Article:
BRITAIN’S FTSE 100 posted its highest close in a month yesterday, supported by the European Central Bank (ECB) delivering some widely expected stimulus and by reassuring earnings numbers from the energy sector.
The ECB, faced with weak economic data and low inflation, cut interest rates in the Eurozone – Britain’s top trading partner – in a move that pushed down bond yields and offered fresh support to stimulus-hungry equity markets.
“We will be leaning on monetary support from the central banks more and more, I suspect, as we continue through the year,” said Paul Kavanagh, chairman of Killik Capital.
“Bond yields are hitting new lows and it’s all telling you at the moment that this is not a (stimulus) programme that will end shortly ... I recommend adding to equity exposure at this level, I can see it surprising to the upside.”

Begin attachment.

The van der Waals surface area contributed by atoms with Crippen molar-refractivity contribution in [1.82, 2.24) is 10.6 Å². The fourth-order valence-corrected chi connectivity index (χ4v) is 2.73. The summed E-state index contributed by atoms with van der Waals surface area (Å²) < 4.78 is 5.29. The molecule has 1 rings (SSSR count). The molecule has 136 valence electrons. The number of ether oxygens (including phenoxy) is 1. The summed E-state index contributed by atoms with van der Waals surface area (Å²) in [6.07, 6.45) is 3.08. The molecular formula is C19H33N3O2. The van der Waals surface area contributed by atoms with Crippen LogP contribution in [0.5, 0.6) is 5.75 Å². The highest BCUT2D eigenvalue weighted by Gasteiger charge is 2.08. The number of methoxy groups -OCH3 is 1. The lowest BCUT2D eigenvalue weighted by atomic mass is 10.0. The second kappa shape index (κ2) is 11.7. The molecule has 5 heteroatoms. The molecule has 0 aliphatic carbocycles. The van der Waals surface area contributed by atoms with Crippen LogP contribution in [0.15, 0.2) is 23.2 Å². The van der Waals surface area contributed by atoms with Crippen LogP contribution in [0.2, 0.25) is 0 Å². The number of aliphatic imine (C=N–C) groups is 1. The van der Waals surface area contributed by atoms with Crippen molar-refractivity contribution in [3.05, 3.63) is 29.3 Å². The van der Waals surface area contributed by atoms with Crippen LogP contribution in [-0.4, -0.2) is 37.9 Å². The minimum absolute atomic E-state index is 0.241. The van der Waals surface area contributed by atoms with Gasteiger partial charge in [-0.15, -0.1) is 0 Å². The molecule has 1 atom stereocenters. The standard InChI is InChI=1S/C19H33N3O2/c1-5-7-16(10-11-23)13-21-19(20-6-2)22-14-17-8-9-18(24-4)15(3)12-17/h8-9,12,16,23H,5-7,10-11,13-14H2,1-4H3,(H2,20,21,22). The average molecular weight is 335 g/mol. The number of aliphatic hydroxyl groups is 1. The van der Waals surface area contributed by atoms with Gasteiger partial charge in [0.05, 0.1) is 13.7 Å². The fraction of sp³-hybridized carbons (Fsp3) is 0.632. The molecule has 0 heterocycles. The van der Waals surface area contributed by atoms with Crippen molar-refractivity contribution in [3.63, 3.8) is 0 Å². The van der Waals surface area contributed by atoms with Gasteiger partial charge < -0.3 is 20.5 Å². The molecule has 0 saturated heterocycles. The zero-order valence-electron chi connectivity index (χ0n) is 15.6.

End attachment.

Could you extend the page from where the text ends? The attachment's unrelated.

Yusuf Heusen, sales trader at IG Group, said: “Only time will tell whether the optimism generated by expectations of an easing-in policy will last.”
The FTSE 100 closed up 9.42 points, or 0.2 per cent, at 6,460.71 points, its highest close in a month.
Stronger than expected US weekly jobs data – which raised the likelihood of a firm reading from Friday’s keenly watched non-farm payrolls report – also helped the British blue chips higher, as did some upbeat results.